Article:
On November 16, Amon Amarth will release their new documentary and supporting live album(s), The Pursuit Of Vikings: 25 Years In The Eye Of The Storm – which includes a retrospective documentary that features a wealth of live and behind-the-scenes content and extensive band interviews. This film tells the Swedish quintet’s history, through both their own eyes and those of the fans that have supported them along the way. It is a thrilling collection that pays respect to the faithful, as well as making for a detailed and riveting introduction for those new to their inspiring story. Paired with this documentary is the live video/audio, which contains two different sets at 2017’s Summer Breeze Festival in Dinkelsbühl, Germany, capturing the unit at their very best.
Having played the German festival numerous times over the years, and loving the family vibe they have always experienced there, Amon Amarth leapt at the chance to appear twice in the same year. Playing a secret, smaller scale set that focused primarily on older material, and then headlining the main stage with full production – including their giant sea serpent and lots of fire – allowed them to showcase their songs at their best – though putting together setlists from such a mighty catalogue was not the easiest of tasks. “For the first night, we wanted to write a set that the fans would enjoy by wholly diving into our back catalog but also keeping it interesting,” explains guitarist Olavi Mikkonen. “But putting the two shows together also made us realize that we have a lot of songs to choose from!”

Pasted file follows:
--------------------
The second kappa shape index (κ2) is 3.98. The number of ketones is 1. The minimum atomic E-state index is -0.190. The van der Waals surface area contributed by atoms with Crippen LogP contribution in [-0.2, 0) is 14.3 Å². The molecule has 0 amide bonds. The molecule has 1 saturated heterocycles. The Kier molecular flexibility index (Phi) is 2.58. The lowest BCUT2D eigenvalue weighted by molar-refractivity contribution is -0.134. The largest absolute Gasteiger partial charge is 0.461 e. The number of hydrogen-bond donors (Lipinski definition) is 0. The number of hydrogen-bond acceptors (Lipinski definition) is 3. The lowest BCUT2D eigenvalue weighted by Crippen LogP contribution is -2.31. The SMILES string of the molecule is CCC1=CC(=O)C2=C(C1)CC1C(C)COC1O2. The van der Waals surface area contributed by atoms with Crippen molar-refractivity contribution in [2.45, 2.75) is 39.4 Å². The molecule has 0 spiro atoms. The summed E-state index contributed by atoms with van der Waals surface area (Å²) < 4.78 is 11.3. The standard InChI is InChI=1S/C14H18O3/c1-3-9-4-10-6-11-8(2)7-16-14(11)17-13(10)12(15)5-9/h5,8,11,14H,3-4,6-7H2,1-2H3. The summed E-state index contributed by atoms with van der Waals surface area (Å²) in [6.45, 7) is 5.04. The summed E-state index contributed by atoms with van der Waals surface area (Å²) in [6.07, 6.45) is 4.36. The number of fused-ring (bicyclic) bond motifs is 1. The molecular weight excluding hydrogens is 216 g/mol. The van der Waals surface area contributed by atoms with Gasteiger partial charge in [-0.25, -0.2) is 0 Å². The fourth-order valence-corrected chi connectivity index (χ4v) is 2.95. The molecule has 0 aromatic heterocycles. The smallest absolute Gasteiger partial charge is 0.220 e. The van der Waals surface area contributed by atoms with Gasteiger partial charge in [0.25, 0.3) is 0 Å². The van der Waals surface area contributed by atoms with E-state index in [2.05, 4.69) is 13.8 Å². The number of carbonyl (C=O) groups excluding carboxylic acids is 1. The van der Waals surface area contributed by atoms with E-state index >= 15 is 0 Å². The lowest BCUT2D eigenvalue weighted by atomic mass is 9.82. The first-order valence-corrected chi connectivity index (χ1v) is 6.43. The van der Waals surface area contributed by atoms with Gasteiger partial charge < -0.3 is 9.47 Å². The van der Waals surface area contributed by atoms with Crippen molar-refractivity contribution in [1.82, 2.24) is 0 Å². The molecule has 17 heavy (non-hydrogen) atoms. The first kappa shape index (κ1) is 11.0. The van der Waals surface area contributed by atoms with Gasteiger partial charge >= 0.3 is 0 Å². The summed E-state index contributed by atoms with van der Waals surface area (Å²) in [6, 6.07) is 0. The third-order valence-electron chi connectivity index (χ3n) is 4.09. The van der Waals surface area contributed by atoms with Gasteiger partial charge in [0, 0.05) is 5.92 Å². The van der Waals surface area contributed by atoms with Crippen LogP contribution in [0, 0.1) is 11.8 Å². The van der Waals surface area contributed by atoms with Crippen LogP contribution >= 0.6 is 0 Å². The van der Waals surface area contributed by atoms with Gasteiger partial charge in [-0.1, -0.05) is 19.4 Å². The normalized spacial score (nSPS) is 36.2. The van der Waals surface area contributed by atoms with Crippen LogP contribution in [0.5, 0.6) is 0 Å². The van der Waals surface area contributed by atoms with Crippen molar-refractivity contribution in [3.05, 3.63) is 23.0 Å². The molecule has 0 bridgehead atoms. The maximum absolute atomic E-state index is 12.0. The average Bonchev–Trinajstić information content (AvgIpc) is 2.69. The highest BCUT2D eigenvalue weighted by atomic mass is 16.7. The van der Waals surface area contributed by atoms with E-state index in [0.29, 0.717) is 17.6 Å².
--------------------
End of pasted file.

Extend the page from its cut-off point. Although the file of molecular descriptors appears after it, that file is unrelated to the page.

For the band, producer Alexander Milas (who contributed to Kerrang! and was an award-winning editor-in-chief of Metal Hammer, before starting his own creative solutions company, Twin V Ltd.) and director Phil Wallis, The Pursuit Of Vikings has been a true labor of love. “I think I first became conscious of Amon Amarth around the release of 2002’s ‘Versus the World’,” Milas states. “It was a really transitional time for metal, and it seemed there wasn’t a credible band on the heavier end of the scale that hadn’t in some way responded to or been influenced by the pioneering sounds of the Swedish death metal scene, but I distinctly remember thinking that there was something unique about these guys: the artwork, the thematic underpinnings, even that curiously timeless logo.” While their sound certainly displays strong echoes of the nation that birthed them, Amon Amarth arguably wield a unique aura, a “lusciously crafted escapism” that Milas likens to the classic bands he grew up with: Dio, Iron Maiden, and others who exist on a spectrum of their own making.